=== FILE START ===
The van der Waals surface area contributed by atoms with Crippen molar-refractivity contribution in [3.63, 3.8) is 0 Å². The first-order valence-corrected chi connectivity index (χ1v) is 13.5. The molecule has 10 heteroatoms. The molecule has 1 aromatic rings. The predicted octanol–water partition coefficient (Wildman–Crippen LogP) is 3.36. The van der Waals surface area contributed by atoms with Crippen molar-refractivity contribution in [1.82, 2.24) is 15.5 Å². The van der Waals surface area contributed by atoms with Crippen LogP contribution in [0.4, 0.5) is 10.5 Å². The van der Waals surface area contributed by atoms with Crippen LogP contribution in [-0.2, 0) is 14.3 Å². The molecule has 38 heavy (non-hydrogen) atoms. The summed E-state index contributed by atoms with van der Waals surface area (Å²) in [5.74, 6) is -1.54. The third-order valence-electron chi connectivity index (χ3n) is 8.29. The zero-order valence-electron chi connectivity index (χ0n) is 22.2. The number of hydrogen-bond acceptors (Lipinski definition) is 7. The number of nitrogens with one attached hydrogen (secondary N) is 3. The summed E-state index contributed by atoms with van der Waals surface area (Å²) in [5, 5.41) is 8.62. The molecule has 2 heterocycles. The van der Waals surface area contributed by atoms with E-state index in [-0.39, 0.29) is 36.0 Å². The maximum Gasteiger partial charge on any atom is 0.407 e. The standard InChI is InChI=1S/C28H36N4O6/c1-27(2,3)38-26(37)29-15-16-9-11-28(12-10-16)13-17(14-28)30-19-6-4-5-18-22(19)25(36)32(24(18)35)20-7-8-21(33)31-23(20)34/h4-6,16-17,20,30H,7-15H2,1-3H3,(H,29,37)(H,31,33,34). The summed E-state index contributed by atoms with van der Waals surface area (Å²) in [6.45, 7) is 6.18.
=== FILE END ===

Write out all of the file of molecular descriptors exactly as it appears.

The van der Waals surface area contributed by atoms with Crippen molar-refractivity contribution in [3.63, 3.8) is 0 Å². The first-order valence-corrected chi connectivity index (χ1v) is 13.5. The molecule has 10 heteroatoms. The molecule has 1 aromatic rings. The predicted octanol–water partition coefficient (Wildman–Crippen LogP) is 3.36. The van der Waals surface area contributed by atoms with Crippen molar-refractivity contribution in [1.82, 2.24) is 15.5 Å². The van der Waals surface area contributed by atoms with Crippen LogP contribution in [0.4, 0.5) is 10.5 Å². The van der Waals surface area contributed by atoms with Crippen LogP contribution in [-0.2, 0) is 14.3 Å². The molecule has 38 heavy (non-hydrogen) atoms. The summed E-state index contributed by atoms with van der Waals surface area (Å²) in [5.74, 6) is -1.54. The third-order valence-electron chi connectivity index (χ3n) is 8.29. The zero-order valence-electron chi connectivity index (χ0n) is 22.2. The number of hydrogen-bond acceptors (Lipinski definition) is 7. The number of nitrogens with one attached hydrogen (secondary N) is 3. The summed E-state index contributed by atoms with van der Waals surface area (Å²) in [5, 5.41) is 8.62. The molecule has 2 heterocycles. The van der Waals surface area contributed by atoms with E-state index in [-0.39, 0.29) is 36.0 Å². The maximum Gasteiger partial charge on any atom is 0.407 e. The standard InChI is InChI=1S/C28H36N4O6/c1-27(2,3)38-26(37)29-15-16-9-11-28(12-10-16)13-17(14-28)30-19-6-4-5-18-22(19)25(36)32(24(18)35)20-7-8-21(33)31-23(20)34/h4-6,16-17,20,30H,7-15H2,1-3H3,(H,29,37)(H,31,33,34). The summed E-state index contributed by atoms with van der Waals surface area (Å²) in [6.45, 7) is 6.18.